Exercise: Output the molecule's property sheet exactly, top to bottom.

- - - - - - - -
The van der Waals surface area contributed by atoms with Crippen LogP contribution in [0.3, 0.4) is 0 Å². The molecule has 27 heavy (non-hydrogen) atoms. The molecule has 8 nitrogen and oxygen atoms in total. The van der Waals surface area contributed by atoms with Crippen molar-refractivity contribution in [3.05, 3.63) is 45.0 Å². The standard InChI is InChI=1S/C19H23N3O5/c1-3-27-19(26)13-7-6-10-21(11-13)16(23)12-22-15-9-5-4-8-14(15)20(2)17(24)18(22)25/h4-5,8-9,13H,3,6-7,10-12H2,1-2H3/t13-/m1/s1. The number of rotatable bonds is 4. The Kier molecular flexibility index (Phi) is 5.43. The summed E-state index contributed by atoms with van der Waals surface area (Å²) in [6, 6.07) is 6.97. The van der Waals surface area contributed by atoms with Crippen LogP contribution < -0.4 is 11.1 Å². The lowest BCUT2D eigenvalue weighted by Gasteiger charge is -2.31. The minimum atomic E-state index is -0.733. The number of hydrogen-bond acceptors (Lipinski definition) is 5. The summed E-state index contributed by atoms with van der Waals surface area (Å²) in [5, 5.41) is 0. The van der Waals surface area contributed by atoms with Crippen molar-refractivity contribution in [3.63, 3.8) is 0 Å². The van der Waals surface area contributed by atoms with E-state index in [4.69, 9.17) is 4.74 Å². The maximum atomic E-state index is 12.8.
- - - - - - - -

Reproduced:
The van der Waals surface area contributed by atoms with Crippen LogP contribution in [0.3, 0.4) is 0 Å². The molecule has 27 heavy (non-hydrogen) atoms. The molecule has 8 nitrogen and oxygen atoms in total. The van der Waals surface area contributed by atoms with Crippen molar-refractivity contribution in [3.05, 3.63) is 45.0 Å². The standard InChI is InChI=1S/C19H23N3O5/c1-3-27-19(26)13-7-6-10-21(11-13)16(23)12-22-15-9-5-4-8-14(15)20(2)17(24)18(22)25/h4-5,8-9,13H,3,6-7,10-12H2,1-2H3/t13-/m1/s1. The number of rotatable bonds is 4. The Kier molecular flexibility index (Phi) is 5.43. The summed E-state index contributed by atoms with van der Waals surface area (Å²) in [6, 6.07) is 6.97. The van der Waals surface area contributed by atoms with Crippen LogP contribution < -0.4 is 11.1 Å². The lowest BCUT2D eigenvalue weighted by Gasteiger charge is -2.31. The minimum atomic E-state index is -0.733. The number of hydrogen-bond acceptors (Lipinski definition) is 5. The summed E-state index contributed by atoms with van der Waals surface area (Å²) in [5, 5.41) is 0. The van der Waals surface area contributed by atoms with Crippen molar-refractivity contribution in [3.63, 3.8) is 0 Å². The van der Waals surface area contributed by atoms with E-state index in [4.69, 9.17) is 4.74 Å². The maximum atomic E-state index is 12.8.